Step 8: Now remind students that the first step in helping the community is becoming informed. Trevor could not help the homeless until he knew that there were people who did not have homes and did not have enough to eat. Ruby Bridges could not desegregate her local school until she and her parents learned that they had the legal right to do so.
Step 9: Distribute the Questions and Answers (PDF) worksheet to each group. Tell students that on the form, each group will write three questions that they would like to answer about their topic, then will answer their own questions after conducting some research. Offer time for the groups to write their questions and research their topics at the library or in a computer lab. As they work, offer help as needed.
Step 10: Once groups have gathered information about their chosen topic, have them consider how to most effectively share their information with their classmates. Please review the ideas from Informing the Class About the Problem and have groups choose one method for sharing their issue with others.
Day 2: Speak Up
Step 1: Have students rejoin their groups from Day 1 and tell them that today, they will develop the project they agreed to yesterday (a comic strip, a poster, blog, or other idea) and will present their projects to the class afterward. Offer time for groups to work, and help as needed.
Step 2: When students have finished, remind them that talking about important community issues or problems is a very important right belonging to American citizens. Students should consider that rights come with responsibilities. The responsibility that accompanies this right includes respectfully listening to other points of view. The most sophisticated, best ideas are only developed after considering multiple perspectives and taking the best ideas from each.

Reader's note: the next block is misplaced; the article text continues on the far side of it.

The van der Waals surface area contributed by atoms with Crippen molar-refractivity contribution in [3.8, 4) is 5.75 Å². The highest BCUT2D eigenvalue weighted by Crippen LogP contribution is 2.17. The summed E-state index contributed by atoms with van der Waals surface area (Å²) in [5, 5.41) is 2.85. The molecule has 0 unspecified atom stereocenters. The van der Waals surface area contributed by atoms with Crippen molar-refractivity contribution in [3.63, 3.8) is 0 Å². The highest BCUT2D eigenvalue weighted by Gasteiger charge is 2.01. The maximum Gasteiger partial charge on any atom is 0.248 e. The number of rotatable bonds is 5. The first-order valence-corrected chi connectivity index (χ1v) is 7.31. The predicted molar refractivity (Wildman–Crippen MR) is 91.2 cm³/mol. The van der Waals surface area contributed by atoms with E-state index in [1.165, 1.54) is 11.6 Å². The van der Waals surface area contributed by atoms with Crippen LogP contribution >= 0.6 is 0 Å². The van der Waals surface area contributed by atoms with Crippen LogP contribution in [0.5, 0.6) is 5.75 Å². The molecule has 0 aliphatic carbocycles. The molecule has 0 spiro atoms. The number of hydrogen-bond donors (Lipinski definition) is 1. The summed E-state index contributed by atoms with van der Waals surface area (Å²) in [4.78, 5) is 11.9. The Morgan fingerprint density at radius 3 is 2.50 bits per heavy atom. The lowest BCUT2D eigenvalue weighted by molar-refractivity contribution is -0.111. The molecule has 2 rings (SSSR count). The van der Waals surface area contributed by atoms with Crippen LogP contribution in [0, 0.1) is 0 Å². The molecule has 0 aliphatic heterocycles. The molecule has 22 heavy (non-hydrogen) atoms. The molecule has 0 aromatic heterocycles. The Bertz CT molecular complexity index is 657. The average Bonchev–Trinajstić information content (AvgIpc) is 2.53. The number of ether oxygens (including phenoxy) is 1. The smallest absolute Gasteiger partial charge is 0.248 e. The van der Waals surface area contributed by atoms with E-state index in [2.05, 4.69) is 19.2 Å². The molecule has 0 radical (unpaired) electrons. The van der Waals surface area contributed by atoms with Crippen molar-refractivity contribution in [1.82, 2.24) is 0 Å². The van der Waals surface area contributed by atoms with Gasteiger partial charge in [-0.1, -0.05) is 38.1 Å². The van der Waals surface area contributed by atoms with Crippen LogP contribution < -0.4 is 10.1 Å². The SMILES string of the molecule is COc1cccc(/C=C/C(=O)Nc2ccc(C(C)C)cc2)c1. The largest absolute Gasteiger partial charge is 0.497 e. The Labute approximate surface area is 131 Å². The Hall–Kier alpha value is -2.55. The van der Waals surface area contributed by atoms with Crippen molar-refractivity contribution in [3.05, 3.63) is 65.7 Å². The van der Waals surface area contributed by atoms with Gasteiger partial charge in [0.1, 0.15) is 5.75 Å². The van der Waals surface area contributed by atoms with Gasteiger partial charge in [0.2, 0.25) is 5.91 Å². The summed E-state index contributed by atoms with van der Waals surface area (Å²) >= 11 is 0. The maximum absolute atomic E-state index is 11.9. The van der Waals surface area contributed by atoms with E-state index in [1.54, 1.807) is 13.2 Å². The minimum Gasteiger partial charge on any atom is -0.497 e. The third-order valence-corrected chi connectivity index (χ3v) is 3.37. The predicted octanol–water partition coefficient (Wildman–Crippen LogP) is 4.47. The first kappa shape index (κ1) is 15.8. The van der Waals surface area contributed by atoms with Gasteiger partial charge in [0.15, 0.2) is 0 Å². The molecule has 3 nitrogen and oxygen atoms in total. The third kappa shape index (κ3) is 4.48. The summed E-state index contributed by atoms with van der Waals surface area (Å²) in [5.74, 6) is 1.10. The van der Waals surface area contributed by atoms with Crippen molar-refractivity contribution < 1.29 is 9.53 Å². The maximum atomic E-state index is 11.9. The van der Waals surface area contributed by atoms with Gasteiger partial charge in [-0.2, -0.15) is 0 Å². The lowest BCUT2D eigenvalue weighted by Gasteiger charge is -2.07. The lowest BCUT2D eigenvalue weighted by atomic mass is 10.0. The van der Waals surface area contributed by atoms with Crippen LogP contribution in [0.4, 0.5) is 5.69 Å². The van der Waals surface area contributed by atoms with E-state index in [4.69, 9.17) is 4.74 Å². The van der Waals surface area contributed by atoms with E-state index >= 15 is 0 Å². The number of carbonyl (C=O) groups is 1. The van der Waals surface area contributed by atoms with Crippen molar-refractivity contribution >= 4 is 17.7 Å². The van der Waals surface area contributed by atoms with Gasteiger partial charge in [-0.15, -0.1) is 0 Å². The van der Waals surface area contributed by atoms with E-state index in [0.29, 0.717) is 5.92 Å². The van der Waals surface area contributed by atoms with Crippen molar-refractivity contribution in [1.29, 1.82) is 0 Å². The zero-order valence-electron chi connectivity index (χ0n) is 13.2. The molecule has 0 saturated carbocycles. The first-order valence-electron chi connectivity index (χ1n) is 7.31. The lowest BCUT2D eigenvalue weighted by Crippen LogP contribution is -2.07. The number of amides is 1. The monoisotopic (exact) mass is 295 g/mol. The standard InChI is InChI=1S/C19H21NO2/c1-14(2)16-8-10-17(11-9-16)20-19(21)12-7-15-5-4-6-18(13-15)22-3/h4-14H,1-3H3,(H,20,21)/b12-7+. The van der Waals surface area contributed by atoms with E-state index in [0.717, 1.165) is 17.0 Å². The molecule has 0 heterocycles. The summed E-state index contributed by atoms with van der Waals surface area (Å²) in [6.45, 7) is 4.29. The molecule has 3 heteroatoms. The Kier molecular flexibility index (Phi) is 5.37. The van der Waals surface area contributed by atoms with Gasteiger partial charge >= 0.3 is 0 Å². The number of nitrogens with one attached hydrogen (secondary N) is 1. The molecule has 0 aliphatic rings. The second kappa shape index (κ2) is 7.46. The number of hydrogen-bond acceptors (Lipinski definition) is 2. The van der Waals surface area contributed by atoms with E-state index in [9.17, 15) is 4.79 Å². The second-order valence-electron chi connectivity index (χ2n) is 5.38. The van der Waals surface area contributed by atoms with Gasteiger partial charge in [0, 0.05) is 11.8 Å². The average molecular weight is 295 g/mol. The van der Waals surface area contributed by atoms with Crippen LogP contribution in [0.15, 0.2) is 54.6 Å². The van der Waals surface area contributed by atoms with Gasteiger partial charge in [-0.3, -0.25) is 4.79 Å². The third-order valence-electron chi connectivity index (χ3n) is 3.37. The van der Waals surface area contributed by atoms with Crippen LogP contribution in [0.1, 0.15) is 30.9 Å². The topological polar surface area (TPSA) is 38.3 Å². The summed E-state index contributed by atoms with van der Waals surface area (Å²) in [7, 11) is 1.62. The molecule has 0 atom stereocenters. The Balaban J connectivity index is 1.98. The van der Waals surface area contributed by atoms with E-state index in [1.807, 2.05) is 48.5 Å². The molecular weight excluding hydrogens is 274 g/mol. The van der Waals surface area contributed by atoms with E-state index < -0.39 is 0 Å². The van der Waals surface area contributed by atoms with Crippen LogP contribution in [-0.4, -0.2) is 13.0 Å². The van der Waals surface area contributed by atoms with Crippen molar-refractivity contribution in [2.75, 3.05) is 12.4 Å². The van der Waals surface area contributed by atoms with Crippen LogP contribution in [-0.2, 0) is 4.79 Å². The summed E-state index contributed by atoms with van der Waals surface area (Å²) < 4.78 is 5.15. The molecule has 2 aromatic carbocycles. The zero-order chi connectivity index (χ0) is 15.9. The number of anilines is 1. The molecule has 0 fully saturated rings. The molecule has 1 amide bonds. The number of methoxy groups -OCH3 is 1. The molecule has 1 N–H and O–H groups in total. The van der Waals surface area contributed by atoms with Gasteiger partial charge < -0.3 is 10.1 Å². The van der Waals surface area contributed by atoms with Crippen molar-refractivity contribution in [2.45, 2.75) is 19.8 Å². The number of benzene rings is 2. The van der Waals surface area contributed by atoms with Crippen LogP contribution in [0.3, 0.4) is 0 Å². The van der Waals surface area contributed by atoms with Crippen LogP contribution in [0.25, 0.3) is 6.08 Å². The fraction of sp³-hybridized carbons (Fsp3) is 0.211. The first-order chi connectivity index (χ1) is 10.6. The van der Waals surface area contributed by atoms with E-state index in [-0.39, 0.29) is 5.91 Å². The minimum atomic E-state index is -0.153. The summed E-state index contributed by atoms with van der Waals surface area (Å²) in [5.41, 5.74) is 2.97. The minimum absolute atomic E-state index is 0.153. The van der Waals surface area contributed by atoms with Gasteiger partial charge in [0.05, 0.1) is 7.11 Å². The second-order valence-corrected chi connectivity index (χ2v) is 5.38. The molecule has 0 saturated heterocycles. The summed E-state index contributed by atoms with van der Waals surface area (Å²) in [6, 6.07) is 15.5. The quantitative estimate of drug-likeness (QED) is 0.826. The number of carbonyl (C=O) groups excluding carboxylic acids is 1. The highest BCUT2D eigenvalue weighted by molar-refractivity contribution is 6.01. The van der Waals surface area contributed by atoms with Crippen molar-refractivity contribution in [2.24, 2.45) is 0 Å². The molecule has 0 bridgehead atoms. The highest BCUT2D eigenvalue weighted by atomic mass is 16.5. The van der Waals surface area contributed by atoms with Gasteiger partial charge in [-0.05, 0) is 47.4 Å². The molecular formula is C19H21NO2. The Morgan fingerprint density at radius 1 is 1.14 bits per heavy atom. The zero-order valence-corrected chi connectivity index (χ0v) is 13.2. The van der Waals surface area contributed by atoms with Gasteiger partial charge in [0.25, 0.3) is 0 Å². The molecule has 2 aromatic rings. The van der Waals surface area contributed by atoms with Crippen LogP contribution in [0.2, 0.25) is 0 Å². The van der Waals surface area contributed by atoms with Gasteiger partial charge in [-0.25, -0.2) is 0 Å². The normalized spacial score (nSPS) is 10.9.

Step 3: Give the groups a few minutes to prepare their presentations. Now invite each group to make their presentations. Ask the rest of the class to develop one question for the presenters. After each group has presented, invite several students to ask questions, and challenge the presenting groups to respond as thoughtfully as possible.
Step 4: Finally, distribute the What I Learned (PDF) to each student. Ask them to write one thing on the form that they have learned from today's class presentations. After students have completed this writing and if time remains, invite several students to share their answers with the class.
Day 3: Act
Step 1: Ask students to consider what a person could do to change something that would impact their entire community. Have them write it down, and remind them to back up their opinions thoughtfully.
Step 2: Now, ask students share their opinions. Do they think they can do something to change their school or community for the better? Emphasize that it's one thing to know that something should be changed and how it should be changed. It takes hard work, though, to actually change something. Trevor Ferrell, for example, did not simply know that the homeless should be helped. He worked hard to help them and he made a huge contribution to his city. Ruby Bridges did not just know that she could attend a previously all white school. She went to this school, despite many threats. Do any students know of someone their age, a classmate or peer, who has made a difference? What did this person do?
Step 3: Tell students that the class could actually implement the ideas generated by the groups. Acknowledge that it would be difficult to do everything suggested by the entire class so they have to make priorities. Ask students if they've ever wanted to do more than one thing, but only had time to do one thing. Encourage students to share these experiences. How did they decide what they were going to do? Tell students that they are going to vote, as a class, for one specific project that they consider most worthy of implementing. Conduct a secret vote.
Step 4: Once students have chosen a problem they would like to address, divide the class into groups of three or four. Have students list their ideas for action on the A Class Reacts (PDF) worksheet. Compile the worksheets and conduct another vote to decide which activity the class will implement.
Extension Activity: If time is available, the class could actually work together to implement this idea. If the class does not implement the idea, students have still had the experience of acting as policymakers and of prioritizing what initiatives they would undertake.